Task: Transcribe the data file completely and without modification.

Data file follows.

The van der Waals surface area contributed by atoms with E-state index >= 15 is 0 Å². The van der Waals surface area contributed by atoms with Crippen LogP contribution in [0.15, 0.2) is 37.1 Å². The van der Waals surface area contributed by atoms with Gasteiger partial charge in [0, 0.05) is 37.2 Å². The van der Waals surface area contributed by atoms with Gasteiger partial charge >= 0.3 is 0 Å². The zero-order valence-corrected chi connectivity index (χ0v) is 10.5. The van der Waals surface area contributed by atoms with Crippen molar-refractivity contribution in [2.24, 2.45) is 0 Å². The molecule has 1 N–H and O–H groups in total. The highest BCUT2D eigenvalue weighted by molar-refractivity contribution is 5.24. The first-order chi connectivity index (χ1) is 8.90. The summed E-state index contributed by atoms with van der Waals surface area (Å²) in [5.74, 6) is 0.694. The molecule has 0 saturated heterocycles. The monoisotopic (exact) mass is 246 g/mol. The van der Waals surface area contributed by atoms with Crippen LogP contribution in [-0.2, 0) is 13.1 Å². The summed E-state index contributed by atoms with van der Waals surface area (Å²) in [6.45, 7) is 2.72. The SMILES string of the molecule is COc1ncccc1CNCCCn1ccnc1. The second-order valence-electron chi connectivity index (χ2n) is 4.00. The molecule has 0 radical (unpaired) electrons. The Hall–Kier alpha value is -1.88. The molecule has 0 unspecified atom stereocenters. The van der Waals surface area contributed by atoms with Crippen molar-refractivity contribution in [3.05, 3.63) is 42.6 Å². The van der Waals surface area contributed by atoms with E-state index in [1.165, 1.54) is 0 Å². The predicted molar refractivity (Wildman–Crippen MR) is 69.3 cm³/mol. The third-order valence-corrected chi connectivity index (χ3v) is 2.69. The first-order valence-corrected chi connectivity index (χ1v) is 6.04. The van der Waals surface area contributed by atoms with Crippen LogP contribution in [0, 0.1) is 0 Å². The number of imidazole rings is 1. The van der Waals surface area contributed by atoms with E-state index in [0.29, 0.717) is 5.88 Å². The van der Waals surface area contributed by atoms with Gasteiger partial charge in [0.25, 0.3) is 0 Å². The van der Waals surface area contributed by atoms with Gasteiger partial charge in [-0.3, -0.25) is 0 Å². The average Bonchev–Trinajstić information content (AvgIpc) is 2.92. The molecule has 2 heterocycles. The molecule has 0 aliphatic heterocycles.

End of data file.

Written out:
The van der Waals surface area contributed by atoms with E-state index >= 15 is 0 Å². The van der Waals surface area contributed by atoms with Crippen LogP contribution in [0.15, 0.2) is 37.1 Å². The van der Waals surface area contributed by atoms with Gasteiger partial charge in [0, 0.05) is 37.2 Å². The van der Waals surface area contributed by atoms with Gasteiger partial charge >= 0.3 is 0 Å². The zero-order valence-corrected chi connectivity index (χ0v) is 10.5. The van der Waals surface area contributed by atoms with Crippen molar-refractivity contribution in [2.24, 2.45) is 0 Å². The molecule has 1 N–H and O–H groups in total. The highest BCUT2D eigenvalue weighted by molar-refractivity contribution is 5.24. The first-order chi connectivity index (χ1) is 8.90. The summed E-state index contributed by atoms with van der Waals surface area (Å²) in [5.74, 6) is 0.694. The molecule has 0 saturated heterocycles. The monoisotopic (exact) mass is 246 g/mol. The van der Waals surface area contributed by atoms with Crippen LogP contribution in [-0.2, 0) is 13.1 Å². The summed E-state index contributed by atoms with van der Waals surface area (Å²) in [6.45, 7) is 2.72. The SMILES string of the molecule is COc1ncccc1CNCCCn1ccnc1. The second-order valence-electron chi connectivity index (χ2n) is 4.00. The molecule has 0 radical (unpaired) electrons. The Hall–Kier alpha value is -1.88. The molecule has 0 unspecified atom stereocenters. The van der Waals surface area contributed by atoms with Crippen molar-refractivity contribution in [3.05, 3.63) is 42.6 Å². The van der Waals surface area contributed by atoms with E-state index in [1.165, 1.54) is 0 Å². The predicted molar refractivity (Wildman–Crippen MR) is 69.3 cm³/mol. The third-order valence-corrected chi connectivity index (χ3v) is 2.69. The first-order valence-corrected chi connectivity index (χ1v) is 6.04. The van der Waals surface area contributed by atoms with Crippen LogP contribution in [0, 0.1) is 0 Å². The number of imidazole rings is 1. The van der Waals surface area contributed by atoms with E-state index in [0.29, 0.717) is 5.88 Å². The van der Waals surface area contributed by atoms with Gasteiger partial charge in [0.25, 0.3) is 0 Å². The van der Waals surface area contributed by atoms with Gasteiger partial charge in [-0.3, -0.25) is 0 Å². The average Bonchev–Trinajstić information content (AvgIpc) is 2.92. The molecule has 2 heterocycles. The molecule has 0 aliphatic heterocycles.